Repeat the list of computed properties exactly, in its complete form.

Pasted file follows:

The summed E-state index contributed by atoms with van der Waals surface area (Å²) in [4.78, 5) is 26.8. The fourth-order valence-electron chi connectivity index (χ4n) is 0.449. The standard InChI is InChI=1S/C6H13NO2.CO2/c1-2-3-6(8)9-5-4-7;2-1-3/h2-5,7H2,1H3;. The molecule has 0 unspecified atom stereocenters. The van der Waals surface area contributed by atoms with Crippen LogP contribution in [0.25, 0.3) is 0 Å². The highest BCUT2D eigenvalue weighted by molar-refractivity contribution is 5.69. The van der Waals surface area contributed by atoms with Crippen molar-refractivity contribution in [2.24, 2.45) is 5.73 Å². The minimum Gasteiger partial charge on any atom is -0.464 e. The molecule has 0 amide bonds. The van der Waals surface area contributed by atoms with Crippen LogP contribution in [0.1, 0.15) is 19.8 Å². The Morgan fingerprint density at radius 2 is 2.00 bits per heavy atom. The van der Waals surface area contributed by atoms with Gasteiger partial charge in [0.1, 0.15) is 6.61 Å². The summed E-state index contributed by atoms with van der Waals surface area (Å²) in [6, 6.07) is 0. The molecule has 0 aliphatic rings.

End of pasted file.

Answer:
The summed E-state index contributed by atoms with van der Waals surface area (Å²) in [4.78, 5) is 26.8. The fourth-order valence-electron chi connectivity index (χ4n) is 0.449. The standard InChI is InChI=1S/C6H13NO2.CO2/c1-2-3-6(8)9-5-4-7;2-1-3/h2-5,7H2,1H3;. The molecule has 0 unspecified atom stereocenters. The van der Waals surface area contributed by atoms with Crippen LogP contribution in [0.25, 0.3) is 0 Å². The highest BCUT2D eigenvalue weighted by molar-refractivity contribution is 5.69. The van der Waals surface area contributed by atoms with Crippen molar-refractivity contribution in [2.24, 2.45) is 5.73 Å². The minimum Gasteiger partial charge on any atom is -0.464 e. The molecule has 0 amide bonds. The van der Waals surface area contributed by atoms with Crippen LogP contribution in [0.1, 0.15) is 19.8 Å². The Morgan fingerprint density at radius 2 is 2.00 bits per heavy atom. The van der Waals surface area contributed by atoms with Gasteiger partial charge in [0.1, 0.15) is 6.61 Å². The summed E-state index contributed by atoms with van der Waals surface area (Å²) in [6, 6.07) is 0. The molecule has 0 aliphatic rings.